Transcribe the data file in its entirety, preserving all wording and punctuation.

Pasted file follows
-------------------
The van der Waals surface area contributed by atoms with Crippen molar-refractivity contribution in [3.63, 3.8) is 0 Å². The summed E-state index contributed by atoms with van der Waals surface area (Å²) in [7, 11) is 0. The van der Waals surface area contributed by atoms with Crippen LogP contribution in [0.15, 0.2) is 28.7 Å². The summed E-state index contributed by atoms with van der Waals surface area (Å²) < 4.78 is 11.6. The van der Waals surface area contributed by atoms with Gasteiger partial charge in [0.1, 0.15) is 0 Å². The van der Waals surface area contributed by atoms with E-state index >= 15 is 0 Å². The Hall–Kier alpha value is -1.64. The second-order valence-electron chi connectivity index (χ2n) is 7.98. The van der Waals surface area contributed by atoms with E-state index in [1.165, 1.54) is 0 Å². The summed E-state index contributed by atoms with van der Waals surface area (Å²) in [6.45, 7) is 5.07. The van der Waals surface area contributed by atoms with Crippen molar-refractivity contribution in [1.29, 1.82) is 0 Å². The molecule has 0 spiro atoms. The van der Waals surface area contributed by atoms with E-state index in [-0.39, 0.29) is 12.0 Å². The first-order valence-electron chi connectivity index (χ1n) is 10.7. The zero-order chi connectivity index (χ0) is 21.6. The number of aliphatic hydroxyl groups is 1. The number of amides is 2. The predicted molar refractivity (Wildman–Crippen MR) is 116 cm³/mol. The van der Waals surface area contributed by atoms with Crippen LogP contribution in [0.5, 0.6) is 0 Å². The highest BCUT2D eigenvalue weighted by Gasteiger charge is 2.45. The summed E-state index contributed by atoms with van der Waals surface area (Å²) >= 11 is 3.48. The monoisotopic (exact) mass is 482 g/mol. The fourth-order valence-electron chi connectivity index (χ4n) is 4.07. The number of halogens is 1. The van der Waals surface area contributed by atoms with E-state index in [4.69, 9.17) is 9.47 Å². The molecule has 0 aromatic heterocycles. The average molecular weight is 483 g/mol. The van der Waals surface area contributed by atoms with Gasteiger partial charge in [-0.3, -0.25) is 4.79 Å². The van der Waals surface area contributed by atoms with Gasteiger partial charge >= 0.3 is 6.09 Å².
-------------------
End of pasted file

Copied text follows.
The van der Waals surface area contributed by atoms with Crippen molar-refractivity contribution in [3.63, 3.8) is 0 Å². The summed E-state index contributed by atoms with van der Waals surface area (Å²) in [7, 11) is 0. The van der Waals surface area contributed by atoms with Crippen LogP contribution in [0.15, 0.2) is 28.7 Å². The summed E-state index contributed by atoms with van der Waals surface area (Å²) < 4.78 is 11.6. The van der Waals surface area contributed by atoms with Gasteiger partial charge in [0.1, 0.15) is 0 Å². The van der Waals surface area contributed by atoms with E-state index >= 15 is 0 Å². The Hall–Kier alpha value is -1.64. The second-order valence-electron chi connectivity index (χ2n) is 7.98. The van der Waals surface area contributed by atoms with E-state index in [1.165, 1.54) is 0 Å². The summed E-state index contributed by atoms with van der Waals surface area (Å²) in [6.45, 7) is 5.07. The van der Waals surface area contributed by atoms with Crippen molar-refractivity contribution in [1.29, 1.82) is 0 Å². The molecule has 0 spiro atoms. The van der Waals surface area contributed by atoms with E-state index in [-0.39, 0.29) is 12.0 Å². The first-order valence-electron chi connectivity index (χ1n) is 10.7. The zero-order chi connectivity index (χ0) is 21.6. The number of aliphatic hydroxyl groups is 1. The number of amides is 2. The predicted molar refractivity (Wildman–Crippen MR) is 116 cm³/mol. The van der Waals surface area contributed by atoms with Crippen LogP contribution in [0.5, 0.6) is 0 Å². The highest BCUT2D eigenvalue weighted by Gasteiger charge is 2.45. The summed E-state index contributed by atoms with van der Waals surface area (Å²) >= 11 is 3.48. The monoisotopic (exact) mass is 482 g/mol. The fourth-order valence-electron chi connectivity index (χ4n) is 4.07. The number of halogens is 1. The van der Waals surface area contributed by atoms with E-state index in [4.69, 9.17) is 9.47 Å². The molecule has 0 aromatic heterocycles. The average molecular weight is 483 g/mol. The van der Waals surface area contributed by atoms with Gasteiger partial charge in [-0.3, -0.25) is 4.79 Å². The van der Waals surface area contributed by atoms with Gasteiger partial charge >= 0.3 is 6.09 Å².